On Monday, the Supreme Court will start a new term, with a docket packed with cases that could affect our personal lives, the environment and American democracy itself.
But despite its predominant role, the court is the one branch of our federal government that does not allow itself to be video recorded.
You can listen to audio recordings of oral arguments, but they are released only once a week, on Fridays. Written transcripts are released every day, but that’s a poor substitute for watching the proceedings with your own eyes.
Our democracy, based on the rule of law, depends on public understanding and trust of our institutions, including the courts. It is therefore unfortunate that most Americans can only follow the work of the supreme institution upholding the law indirectly through news reports, transcripts and audio recordings.
What’s more, there is a qualitative difference in the understanding you get from listening to a recording of an argument versus watching it. The audio recording doesn’t capture the justices’ non-verbal reactions to lawyers’ arguments, or lawyers’ reactions to the justices’ questions or the justices’ reactions to one another.
There is an understandable concern that cameras would disrupt the collegiality of the court and would change the way participants conduct themselves.
Worry That Some Justices Would Play to the Cameras
Last year, Justice Sonia Sotomayor said she worried that some justices would play to the cameras. But this assumes that Supreme Court justices cannot rise above the petty politics that plague other institutions.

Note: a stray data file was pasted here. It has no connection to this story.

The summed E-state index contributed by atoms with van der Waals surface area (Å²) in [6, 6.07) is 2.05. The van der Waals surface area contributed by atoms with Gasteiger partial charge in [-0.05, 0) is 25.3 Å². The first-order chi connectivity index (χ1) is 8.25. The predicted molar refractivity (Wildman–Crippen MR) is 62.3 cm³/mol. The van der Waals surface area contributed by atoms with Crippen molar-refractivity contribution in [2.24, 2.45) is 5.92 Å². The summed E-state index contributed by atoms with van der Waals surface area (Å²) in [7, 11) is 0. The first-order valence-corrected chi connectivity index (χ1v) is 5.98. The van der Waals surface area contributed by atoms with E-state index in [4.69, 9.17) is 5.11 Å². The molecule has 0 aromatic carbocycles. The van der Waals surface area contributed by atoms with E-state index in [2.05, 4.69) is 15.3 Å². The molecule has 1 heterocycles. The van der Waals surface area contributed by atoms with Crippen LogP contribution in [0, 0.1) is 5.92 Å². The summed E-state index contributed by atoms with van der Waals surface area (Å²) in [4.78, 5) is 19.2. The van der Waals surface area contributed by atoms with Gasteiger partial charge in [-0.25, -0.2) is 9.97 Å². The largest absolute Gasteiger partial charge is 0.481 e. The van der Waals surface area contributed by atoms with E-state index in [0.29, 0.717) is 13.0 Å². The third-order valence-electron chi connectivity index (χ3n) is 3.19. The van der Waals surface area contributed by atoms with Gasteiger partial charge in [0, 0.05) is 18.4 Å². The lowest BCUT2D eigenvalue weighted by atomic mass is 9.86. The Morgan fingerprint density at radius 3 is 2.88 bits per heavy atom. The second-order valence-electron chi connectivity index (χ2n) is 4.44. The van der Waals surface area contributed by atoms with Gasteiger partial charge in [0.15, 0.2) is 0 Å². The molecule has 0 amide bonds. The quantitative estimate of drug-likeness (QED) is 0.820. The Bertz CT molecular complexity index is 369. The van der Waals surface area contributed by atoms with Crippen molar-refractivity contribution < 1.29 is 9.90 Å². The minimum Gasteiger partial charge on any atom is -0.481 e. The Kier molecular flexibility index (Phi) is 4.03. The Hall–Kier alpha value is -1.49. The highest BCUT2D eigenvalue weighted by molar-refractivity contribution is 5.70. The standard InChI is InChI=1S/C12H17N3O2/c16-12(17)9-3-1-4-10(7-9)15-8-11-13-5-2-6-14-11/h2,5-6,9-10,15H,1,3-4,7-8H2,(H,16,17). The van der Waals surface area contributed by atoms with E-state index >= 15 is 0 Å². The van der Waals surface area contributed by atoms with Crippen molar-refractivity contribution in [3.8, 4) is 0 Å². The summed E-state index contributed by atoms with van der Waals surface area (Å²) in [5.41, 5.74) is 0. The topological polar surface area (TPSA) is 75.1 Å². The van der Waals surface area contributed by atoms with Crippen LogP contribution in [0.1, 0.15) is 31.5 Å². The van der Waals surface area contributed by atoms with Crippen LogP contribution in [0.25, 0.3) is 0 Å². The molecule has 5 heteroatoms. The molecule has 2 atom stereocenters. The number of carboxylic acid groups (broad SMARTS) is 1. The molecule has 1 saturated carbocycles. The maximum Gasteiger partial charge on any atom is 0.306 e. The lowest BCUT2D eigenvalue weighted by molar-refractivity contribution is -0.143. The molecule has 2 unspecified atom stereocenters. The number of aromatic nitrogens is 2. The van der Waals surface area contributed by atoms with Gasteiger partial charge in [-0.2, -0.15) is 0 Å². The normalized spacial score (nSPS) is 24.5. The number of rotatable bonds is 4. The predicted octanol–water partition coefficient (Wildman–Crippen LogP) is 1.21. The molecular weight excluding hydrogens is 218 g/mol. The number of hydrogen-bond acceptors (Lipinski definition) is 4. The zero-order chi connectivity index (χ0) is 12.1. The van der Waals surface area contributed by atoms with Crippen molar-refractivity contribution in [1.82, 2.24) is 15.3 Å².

Most Americans, he said, “will see 15-second takeouts on the network news, which, I guarantee you, will be uncharacteristic of what the court does.” That, he concluded, would “misinform the public.”
This assumes that the media are not ethical enough to accurately condense the court’s proceedings, and that citizens are not smart enough to comprehend them without watching gavel-to-gavel coverage. That shortchanges the integrity of the media and the intelligence of voters.
Most state courts have allowed cameras for decades, but most federal courts ban them. One exception is the U.S. Court of Appeals for the 9th Circuit, which has provided video of its oral arguments since 2010.
It is very popular. The court has more than 5,800 archived videos, which have been viewed more than 1.3 million times. Some law schools stream the court’s arguments for instructional purposes.
Access to Video Would Help Citizens Better Understand
At an American Bar Association panel discussion last year, 9th Circuit Judge Johnnie Rawlinson said she initially opposed cameras, but once they were installed at her court, they were very successful. “By and large, I think it’s been a positive for our court to have the openness that we have with the cameras,” she said. “And I’m hopeful the experiment will become the norm throughout the country, including the Supreme Court.
The ABA summarized its support for cameras in a 2014 letter to Congress.
It said, in part, “The ABA remains committed to the belief that all federal courts, including the Supreme Court, should experiment with and expand electronic media coverage of both civil and criminal proceedings. We … believe that courts that conduct their business under public scrutiny protect the integrity of the federal judicial system by advancing accountability and providing an opportunity for the people they serve to learn about the role of the federal courts in civic life.”
That remains true today. It is time for the Supreme Court to let citizens see how the judiciary works — not from fictional courtroom dramas but from the real-life give and take between lawyers and justices.
About the Writer
Bob Carlson is president of the American Bar Association. He wrote this for InsideSources.com.